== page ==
• Pulse – 350mg
  • N.O.-XPLODE – 225mg
  • Assault Black – 300mg
  • Iron Brothers – 275mg
  • Vintage Blast – 150mg
  • Ignite – 100mg
  • Nitro Surge – 180mg
  • C4 – 150mg

As you can see based on this list of popular pre-workout supplements that the caffeine levels for most of the pre-workouts are leaning on the higher side. The FDA has cited that the amount that is currently considered safe for a healthy adult to take is 400mg a day.

Some of these pre workouts recommend 1-2 scoops before workouts, which is under the limit. A lot of times people would use more than the recommended dosage, which for some of these pre workouts would put you over your daily FDA stated limit.

So when you’re looking at your pre-workout should you be looking for higher caffeine content? No, the caffeine is generally what helps you feel that little boost of energy but it definitely is not an ingredient you need a high amount of. Higher caffeine content could lead to some nasty jittery side effects as well.

It is also good to consider that caffeine will affect each individual person differently, If you use caffeine often you might need more to feel that boost. This is also where it could become dangerous if you are taking multiple scoops of pre-workout, and your pre-workout if high in caffeine content. So pay attention to the recommended dosage, and never take more than recommended.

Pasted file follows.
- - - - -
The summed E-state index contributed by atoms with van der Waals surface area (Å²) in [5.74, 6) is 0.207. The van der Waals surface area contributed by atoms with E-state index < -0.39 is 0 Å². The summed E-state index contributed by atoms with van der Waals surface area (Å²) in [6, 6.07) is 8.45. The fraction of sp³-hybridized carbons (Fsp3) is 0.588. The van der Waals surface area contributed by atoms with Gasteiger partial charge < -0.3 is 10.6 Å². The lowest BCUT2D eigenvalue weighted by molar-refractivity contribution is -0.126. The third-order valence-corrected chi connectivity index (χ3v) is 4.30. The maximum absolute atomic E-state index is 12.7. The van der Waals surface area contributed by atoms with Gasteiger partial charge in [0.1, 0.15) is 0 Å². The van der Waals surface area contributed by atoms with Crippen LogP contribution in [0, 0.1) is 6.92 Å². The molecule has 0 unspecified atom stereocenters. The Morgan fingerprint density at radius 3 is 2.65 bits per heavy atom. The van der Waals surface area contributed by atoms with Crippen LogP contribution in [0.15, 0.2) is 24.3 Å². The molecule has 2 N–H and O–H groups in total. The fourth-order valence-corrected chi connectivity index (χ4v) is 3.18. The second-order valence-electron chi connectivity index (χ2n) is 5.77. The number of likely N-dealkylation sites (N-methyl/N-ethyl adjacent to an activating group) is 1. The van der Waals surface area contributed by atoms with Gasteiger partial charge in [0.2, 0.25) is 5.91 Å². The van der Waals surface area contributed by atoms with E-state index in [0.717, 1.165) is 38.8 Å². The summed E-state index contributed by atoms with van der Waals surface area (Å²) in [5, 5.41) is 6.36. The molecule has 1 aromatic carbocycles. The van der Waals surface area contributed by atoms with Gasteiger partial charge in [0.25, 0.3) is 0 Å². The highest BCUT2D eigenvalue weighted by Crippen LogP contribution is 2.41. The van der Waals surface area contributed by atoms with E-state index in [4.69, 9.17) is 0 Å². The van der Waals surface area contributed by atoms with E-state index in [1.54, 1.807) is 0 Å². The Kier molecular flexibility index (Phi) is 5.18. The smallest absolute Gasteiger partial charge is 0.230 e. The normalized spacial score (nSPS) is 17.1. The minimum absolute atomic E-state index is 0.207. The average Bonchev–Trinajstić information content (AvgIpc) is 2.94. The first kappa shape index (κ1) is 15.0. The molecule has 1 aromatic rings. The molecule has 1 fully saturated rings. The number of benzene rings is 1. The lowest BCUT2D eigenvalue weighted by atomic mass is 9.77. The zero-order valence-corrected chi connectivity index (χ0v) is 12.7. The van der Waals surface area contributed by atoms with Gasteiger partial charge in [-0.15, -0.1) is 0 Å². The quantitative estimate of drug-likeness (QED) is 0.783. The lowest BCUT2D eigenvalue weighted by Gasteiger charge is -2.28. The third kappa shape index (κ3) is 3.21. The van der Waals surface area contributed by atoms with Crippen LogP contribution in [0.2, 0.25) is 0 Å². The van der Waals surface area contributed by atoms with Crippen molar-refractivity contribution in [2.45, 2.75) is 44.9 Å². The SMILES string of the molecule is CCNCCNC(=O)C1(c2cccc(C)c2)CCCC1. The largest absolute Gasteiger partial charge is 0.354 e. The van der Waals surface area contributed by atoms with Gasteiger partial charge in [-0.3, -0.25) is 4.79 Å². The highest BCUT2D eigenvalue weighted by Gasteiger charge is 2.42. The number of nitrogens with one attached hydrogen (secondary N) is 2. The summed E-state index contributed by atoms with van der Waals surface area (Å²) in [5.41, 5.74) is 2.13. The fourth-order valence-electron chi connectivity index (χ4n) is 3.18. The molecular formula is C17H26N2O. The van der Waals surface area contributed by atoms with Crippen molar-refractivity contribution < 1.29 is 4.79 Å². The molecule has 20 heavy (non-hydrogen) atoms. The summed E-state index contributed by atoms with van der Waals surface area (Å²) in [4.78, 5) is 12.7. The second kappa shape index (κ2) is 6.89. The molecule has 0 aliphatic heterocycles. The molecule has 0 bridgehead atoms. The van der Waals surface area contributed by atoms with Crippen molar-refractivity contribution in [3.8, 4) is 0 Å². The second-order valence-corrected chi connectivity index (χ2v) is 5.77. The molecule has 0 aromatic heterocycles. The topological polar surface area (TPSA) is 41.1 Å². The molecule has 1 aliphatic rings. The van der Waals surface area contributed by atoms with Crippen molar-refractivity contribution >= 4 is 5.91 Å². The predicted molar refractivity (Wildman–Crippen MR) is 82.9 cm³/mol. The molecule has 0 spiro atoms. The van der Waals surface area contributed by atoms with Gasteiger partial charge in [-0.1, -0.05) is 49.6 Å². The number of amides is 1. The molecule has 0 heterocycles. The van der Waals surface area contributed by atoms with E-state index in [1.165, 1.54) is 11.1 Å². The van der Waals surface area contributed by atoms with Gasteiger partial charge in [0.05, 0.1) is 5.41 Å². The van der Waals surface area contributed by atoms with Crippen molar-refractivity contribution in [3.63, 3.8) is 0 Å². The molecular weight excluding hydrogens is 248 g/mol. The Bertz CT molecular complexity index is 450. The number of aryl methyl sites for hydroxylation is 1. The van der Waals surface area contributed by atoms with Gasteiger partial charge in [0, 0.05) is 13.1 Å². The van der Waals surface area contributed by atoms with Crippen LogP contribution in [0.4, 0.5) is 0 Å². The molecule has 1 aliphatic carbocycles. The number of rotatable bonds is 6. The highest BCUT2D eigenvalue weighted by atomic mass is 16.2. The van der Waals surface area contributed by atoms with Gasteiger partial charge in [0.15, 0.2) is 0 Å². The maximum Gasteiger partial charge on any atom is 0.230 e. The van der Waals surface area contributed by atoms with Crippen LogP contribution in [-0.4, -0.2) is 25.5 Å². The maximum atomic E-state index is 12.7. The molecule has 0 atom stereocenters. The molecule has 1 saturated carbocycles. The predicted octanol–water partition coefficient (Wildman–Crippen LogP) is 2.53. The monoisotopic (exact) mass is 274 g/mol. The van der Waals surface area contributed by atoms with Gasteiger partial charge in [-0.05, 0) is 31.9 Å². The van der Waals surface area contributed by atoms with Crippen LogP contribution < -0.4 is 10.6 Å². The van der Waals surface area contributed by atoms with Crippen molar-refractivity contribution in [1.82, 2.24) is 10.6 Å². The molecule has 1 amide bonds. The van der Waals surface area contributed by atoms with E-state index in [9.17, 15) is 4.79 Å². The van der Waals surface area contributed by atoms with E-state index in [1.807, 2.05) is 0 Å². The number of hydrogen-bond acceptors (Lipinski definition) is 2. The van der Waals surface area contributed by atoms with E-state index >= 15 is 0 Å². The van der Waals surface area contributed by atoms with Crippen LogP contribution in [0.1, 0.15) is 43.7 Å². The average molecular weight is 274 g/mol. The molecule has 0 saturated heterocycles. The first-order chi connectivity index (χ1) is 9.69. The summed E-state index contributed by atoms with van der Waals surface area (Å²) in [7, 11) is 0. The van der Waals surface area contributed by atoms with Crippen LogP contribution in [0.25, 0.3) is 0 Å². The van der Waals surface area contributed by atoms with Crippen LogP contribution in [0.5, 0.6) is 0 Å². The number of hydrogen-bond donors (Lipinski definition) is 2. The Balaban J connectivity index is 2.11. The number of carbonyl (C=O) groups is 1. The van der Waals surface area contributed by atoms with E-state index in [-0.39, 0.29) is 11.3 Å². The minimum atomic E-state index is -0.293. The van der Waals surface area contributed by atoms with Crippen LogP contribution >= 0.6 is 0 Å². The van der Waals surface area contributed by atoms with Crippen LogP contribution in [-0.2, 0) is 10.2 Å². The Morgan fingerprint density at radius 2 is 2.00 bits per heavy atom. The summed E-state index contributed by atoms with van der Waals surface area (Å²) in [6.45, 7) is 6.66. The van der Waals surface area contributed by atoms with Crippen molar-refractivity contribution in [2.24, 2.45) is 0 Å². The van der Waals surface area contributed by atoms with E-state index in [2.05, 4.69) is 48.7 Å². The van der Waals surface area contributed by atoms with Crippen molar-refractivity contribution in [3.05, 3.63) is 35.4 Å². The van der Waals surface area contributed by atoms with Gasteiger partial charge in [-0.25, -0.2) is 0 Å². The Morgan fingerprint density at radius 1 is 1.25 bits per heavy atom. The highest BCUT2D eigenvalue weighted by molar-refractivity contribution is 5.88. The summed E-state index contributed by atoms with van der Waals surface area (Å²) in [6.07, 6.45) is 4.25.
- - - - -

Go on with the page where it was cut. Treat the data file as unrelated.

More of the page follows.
The Branched-Chain Amino Acids (BCAAs)

Branched-chain amino acids are the amino acids valine, leucine and isoleucine. Supplement makers claim that BCAAs help you with the muscle fatigue that you would get after working out. As well as boost muscle performance and help with muscle growth as well.

Not every pre-workout comes with BCAAs included with it, but should you be looking for it in your pre-workout? Of course! Here is why.

There is some data that does show using BCAAs does help with post-exercise muscle repair, and at the same time lowering the chances of there being and muscle damaged from your workout. Leucine plays an important role in muscle protein synthesis, while isoleucine induces glucose uptake into cells, further research is needed to determine caline’s role in the supplement.

So that is great news, right? I know for me anything that could reduce how sore I feel the day after my workout is a big plus for me.

Although if you find your favorite pre-workout and it doesn’t contain any BCAAs, don’t worry you can easily find many brands of BCAAs by themselves on the market. So don’t worry if your favorite pre-workout doesn’t have BCAAs, personally, I like having it separately so I could mix it into my water and have flavored water all day long.

The Creatine

Even if you are new to weight lifting there is a good chance you have heard of the supplement creatine (You might have heard about it in school too). Creatine is the most widely used supplementation to increase strength performance.